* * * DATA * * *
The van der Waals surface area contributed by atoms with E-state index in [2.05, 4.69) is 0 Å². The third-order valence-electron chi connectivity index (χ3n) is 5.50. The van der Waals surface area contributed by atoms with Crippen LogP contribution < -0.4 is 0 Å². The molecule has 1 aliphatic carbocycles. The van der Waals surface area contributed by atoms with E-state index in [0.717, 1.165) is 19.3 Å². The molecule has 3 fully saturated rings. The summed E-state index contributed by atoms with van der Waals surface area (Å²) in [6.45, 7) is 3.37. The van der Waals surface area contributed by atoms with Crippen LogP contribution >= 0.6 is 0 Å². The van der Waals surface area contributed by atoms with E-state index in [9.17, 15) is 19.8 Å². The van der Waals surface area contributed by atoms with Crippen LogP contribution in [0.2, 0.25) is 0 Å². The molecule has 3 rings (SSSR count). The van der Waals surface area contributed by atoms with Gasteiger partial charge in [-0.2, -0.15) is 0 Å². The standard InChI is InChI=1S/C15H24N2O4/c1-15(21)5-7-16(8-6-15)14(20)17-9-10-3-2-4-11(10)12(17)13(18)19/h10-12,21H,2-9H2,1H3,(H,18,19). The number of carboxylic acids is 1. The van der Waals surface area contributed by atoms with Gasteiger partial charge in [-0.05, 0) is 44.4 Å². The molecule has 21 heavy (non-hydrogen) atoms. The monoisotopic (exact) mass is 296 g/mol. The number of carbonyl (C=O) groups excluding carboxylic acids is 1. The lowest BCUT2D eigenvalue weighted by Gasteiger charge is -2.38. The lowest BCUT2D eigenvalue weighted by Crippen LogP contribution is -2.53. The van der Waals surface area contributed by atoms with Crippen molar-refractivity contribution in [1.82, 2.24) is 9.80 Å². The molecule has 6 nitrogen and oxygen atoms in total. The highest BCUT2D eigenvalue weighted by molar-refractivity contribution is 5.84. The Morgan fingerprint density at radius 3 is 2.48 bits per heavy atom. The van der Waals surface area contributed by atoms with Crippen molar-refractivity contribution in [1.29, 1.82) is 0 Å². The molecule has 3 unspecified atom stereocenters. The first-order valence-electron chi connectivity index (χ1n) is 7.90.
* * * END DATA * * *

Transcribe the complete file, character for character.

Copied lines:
The van der Waals surface area contributed by atoms with E-state index in [2.05, 4.69) is 0 Å². The third-order valence-electron chi connectivity index (χ3n) is 5.50. The van der Waals surface area contributed by atoms with Crippen LogP contribution < -0.4 is 0 Å². The molecule has 1 aliphatic carbocycles. The van der Waals surface area contributed by atoms with E-state index in [0.717, 1.165) is 19.3 Å². The molecule has 3 fully saturated rings. The summed E-state index contributed by atoms with van der Waals surface area (Å²) in [6.45, 7) is 3.37. The van der Waals surface area contributed by atoms with Crippen LogP contribution >= 0.6 is 0 Å². The van der Waals surface area contributed by atoms with E-state index in [9.17, 15) is 19.8 Å². The van der Waals surface area contributed by atoms with Crippen LogP contribution in [0.2, 0.25) is 0 Å². The molecule has 3 rings (SSSR count). The van der Waals surface area contributed by atoms with Gasteiger partial charge in [-0.2, -0.15) is 0 Å². The standard InChI is InChI=1S/C15H24N2O4/c1-15(21)5-7-16(8-6-15)14(20)17-9-10-3-2-4-11(10)12(17)13(18)19/h10-12,21H,2-9H2,1H3,(H,18,19). The number of carboxylic acids is 1. The van der Waals surface area contributed by atoms with Gasteiger partial charge in [-0.05, 0) is 44.4 Å². The molecule has 21 heavy (non-hydrogen) atoms. The monoisotopic (exact) mass is 296 g/mol. The number of carbonyl (C=O) groups excluding carboxylic acids is 1. The lowest BCUT2D eigenvalue weighted by Gasteiger charge is -2.38. The lowest BCUT2D eigenvalue weighted by Crippen LogP contribution is -2.53. The van der Waals surface area contributed by atoms with Crippen molar-refractivity contribution in [1.82, 2.24) is 9.80 Å². The molecule has 6 nitrogen and oxygen atoms in total. The highest BCUT2D eigenvalue weighted by molar-refractivity contribution is 5.84. The Morgan fingerprint density at radius 3 is 2.48 bits per heavy atom. The van der Waals surface area contributed by atoms with Crippen molar-refractivity contribution in [1.29, 1.82) is 0 Å². The molecule has 3 unspecified atom stereocenters. The first-order valence-electron chi connectivity index (χ1n) is 7.90.